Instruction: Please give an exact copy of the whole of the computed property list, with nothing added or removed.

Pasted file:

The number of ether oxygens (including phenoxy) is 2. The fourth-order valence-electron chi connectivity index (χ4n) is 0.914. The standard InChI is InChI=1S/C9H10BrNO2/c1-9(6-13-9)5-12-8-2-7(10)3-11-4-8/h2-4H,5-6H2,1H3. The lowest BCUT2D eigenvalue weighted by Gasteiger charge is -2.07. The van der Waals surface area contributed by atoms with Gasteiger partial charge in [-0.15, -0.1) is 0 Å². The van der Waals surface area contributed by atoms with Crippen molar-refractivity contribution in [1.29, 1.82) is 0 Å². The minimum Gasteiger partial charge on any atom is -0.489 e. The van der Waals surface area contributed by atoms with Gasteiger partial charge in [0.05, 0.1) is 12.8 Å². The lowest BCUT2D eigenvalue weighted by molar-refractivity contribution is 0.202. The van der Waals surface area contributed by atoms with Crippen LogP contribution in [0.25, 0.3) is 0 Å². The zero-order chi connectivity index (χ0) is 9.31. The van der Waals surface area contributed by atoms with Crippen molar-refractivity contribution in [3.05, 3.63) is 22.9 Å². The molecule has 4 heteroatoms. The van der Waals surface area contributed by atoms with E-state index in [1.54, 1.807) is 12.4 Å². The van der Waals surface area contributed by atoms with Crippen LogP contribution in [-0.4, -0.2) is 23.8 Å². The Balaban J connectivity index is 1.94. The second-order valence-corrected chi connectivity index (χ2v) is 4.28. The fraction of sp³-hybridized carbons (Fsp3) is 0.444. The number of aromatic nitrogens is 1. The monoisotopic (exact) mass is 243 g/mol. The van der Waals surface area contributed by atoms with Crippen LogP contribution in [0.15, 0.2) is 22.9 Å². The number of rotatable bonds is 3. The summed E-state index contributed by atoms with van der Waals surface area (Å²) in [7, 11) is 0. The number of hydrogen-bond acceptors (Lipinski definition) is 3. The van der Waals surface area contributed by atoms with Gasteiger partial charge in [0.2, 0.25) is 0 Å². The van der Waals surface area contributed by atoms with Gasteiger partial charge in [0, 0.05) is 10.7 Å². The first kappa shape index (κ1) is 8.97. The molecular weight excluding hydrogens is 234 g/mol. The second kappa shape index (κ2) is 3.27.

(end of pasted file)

The number of ether oxygens (including phenoxy) is 2. The fourth-order valence-electron chi connectivity index (χ4n) is 0.914. The standard InChI is InChI=1S/C9H10BrNO2/c1-9(6-13-9)5-12-8-2-7(10)3-11-4-8/h2-4H,5-6H2,1H3. The lowest BCUT2D eigenvalue weighted by Gasteiger charge is -2.07. The van der Waals surface area contributed by atoms with Gasteiger partial charge in [-0.15, -0.1) is 0 Å². The van der Waals surface area contributed by atoms with Crippen molar-refractivity contribution in [1.29, 1.82) is 0 Å². The minimum Gasteiger partial charge on any atom is -0.489 e. The van der Waals surface area contributed by atoms with Gasteiger partial charge in [0.05, 0.1) is 12.8 Å². The lowest BCUT2D eigenvalue weighted by molar-refractivity contribution is 0.202. The van der Waals surface area contributed by atoms with Crippen LogP contribution in [0.25, 0.3) is 0 Å². The zero-order chi connectivity index (χ0) is 9.31. The van der Waals surface area contributed by atoms with Crippen molar-refractivity contribution in [3.05, 3.63) is 22.9 Å². The molecule has 4 heteroatoms. The van der Waals surface area contributed by atoms with E-state index in [1.54, 1.807) is 12.4 Å². The van der Waals surface area contributed by atoms with Crippen LogP contribution in [-0.4, -0.2) is 23.8 Å². The Balaban J connectivity index is 1.94. The second-order valence-corrected chi connectivity index (χ2v) is 4.28. The fraction of sp³-hybridized carbons (Fsp3) is 0.444. The number of aromatic nitrogens is 1. The monoisotopic (exact) mass is 243 g/mol. The van der Waals surface area contributed by atoms with Crippen LogP contribution in [0.15, 0.2) is 22.9 Å². The number of rotatable bonds is 3. The summed E-state index contributed by atoms with van der Waals surface area (Å²) in [7, 11) is 0. The number of hydrogen-bond acceptors (Lipinski definition) is 3. The van der Waals surface area contributed by atoms with Gasteiger partial charge in [0.2, 0.25) is 0 Å². The van der Waals surface area contributed by atoms with Gasteiger partial charge in [0, 0.05) is 10.7 Å². The first kappa shape index (κ1) is 8.97. The molecular weight excluding hydrogens is 234 g/mol. The second kappa shape index (κ2) is 3.27.